Gelderland Roman temple complex yields 80,000 artifacts

Recovering one of the altar stones. Photo: RAAP
Recovering one of the altar stones. Photo: RAAP

A unique Roman temple complex uncovered at Herwen-Hemeling in Gelderland in June last year is even more extensive than originally thought.

Apart from a number of votive stones, some 80,000 artifacts and two graves have been found since the dig started, archaeological consultants RAAP have said

The complex is situated on the Roman Limes which mark the northernmost border of the Roman empire and was used as a place of worship for senior members of the Roman military.

‘We can tell this from the inscriptions on the stones,’ archaeologist Eric Norde told local broadcaster Omroep Gelderland. ‘Herwen was not a big town, like Nijmegen, but it was clearly the place to be for the soldiers that were stationed nearby.’

Most of the valuable finds, such as coins and jewellery, have now been stored in a safe. Dozens of crates and boxes filled with other objects are now awaiting further investigation, a process that will take at least three years, Norde said.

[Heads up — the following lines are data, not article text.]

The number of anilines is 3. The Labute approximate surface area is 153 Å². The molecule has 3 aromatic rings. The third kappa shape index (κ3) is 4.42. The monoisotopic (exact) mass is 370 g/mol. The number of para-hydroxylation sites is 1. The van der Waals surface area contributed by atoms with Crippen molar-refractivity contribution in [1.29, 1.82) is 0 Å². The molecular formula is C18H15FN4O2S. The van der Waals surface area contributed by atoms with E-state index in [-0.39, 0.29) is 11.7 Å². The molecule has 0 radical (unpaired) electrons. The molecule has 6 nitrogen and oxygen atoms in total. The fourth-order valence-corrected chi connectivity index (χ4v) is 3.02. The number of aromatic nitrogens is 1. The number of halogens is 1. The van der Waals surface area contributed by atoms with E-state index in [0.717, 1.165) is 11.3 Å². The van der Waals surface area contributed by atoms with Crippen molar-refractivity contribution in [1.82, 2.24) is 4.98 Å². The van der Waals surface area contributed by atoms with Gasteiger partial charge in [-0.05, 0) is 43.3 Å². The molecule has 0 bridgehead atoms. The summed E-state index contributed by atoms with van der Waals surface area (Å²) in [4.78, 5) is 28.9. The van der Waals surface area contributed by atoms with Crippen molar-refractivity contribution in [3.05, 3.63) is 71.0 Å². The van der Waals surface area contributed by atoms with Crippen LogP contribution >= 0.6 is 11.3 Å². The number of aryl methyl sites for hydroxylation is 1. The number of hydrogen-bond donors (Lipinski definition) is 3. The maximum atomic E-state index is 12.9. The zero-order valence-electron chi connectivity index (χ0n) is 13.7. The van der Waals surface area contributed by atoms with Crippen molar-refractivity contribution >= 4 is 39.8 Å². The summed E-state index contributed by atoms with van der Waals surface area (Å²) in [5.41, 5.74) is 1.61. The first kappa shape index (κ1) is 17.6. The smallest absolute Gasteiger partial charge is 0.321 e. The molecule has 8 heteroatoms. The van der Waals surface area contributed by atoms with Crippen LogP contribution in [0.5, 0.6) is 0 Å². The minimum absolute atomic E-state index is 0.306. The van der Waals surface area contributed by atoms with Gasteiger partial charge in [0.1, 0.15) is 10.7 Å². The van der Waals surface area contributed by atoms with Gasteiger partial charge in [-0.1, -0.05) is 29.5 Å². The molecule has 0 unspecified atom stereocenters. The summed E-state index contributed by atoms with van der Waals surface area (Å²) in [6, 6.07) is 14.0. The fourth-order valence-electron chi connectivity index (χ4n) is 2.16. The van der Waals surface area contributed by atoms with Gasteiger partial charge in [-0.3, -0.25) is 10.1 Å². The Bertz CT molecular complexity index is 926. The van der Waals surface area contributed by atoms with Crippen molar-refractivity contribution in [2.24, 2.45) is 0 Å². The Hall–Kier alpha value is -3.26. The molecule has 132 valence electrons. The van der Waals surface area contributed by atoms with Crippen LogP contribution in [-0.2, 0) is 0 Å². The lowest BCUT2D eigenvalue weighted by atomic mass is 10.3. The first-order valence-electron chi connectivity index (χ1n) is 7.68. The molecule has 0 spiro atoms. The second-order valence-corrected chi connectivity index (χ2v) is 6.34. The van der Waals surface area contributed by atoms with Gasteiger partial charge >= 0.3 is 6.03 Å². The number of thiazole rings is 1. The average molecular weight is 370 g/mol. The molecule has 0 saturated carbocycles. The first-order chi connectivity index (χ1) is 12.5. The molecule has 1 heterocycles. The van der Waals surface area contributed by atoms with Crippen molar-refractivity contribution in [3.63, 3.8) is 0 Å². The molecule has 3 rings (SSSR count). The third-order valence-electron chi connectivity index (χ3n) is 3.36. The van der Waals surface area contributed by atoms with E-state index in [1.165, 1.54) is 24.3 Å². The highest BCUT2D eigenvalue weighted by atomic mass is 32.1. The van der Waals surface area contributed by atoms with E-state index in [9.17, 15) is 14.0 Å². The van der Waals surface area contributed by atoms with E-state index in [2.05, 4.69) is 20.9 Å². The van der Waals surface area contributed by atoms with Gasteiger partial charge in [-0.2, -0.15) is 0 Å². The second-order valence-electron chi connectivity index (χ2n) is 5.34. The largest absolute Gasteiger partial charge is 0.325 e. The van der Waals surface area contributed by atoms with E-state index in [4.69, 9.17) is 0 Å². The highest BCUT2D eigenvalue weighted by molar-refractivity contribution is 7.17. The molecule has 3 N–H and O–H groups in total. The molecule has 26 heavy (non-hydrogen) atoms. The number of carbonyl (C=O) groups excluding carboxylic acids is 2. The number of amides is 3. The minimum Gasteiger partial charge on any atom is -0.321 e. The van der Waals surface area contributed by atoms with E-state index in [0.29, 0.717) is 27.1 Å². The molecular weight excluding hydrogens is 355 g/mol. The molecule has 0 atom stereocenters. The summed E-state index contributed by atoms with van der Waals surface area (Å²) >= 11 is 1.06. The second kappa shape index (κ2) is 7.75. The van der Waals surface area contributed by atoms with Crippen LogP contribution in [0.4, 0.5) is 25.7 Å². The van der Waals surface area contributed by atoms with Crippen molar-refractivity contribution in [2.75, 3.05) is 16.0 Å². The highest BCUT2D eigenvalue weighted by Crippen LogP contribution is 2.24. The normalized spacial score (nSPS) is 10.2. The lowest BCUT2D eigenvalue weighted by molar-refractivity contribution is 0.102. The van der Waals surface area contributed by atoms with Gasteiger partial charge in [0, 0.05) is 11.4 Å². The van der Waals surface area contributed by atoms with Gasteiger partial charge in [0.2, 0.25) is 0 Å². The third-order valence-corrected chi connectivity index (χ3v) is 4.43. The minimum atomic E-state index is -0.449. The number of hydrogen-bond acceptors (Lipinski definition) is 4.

‘We are putting together different stones with Roman texts. So far this has put us on the trail of a hitherto unknown Roman goddess who was worshiped at the Herwen complex.’

Some of the main finds are on show at the Vlakhof Museum in Nijmijgen but there are plans to involve the nearby Liemers Museum in Zevenaar in an exhibition of some of the other artifacts. ‘It would be great if the locals could see all this,’ Norde told the broadcaster.

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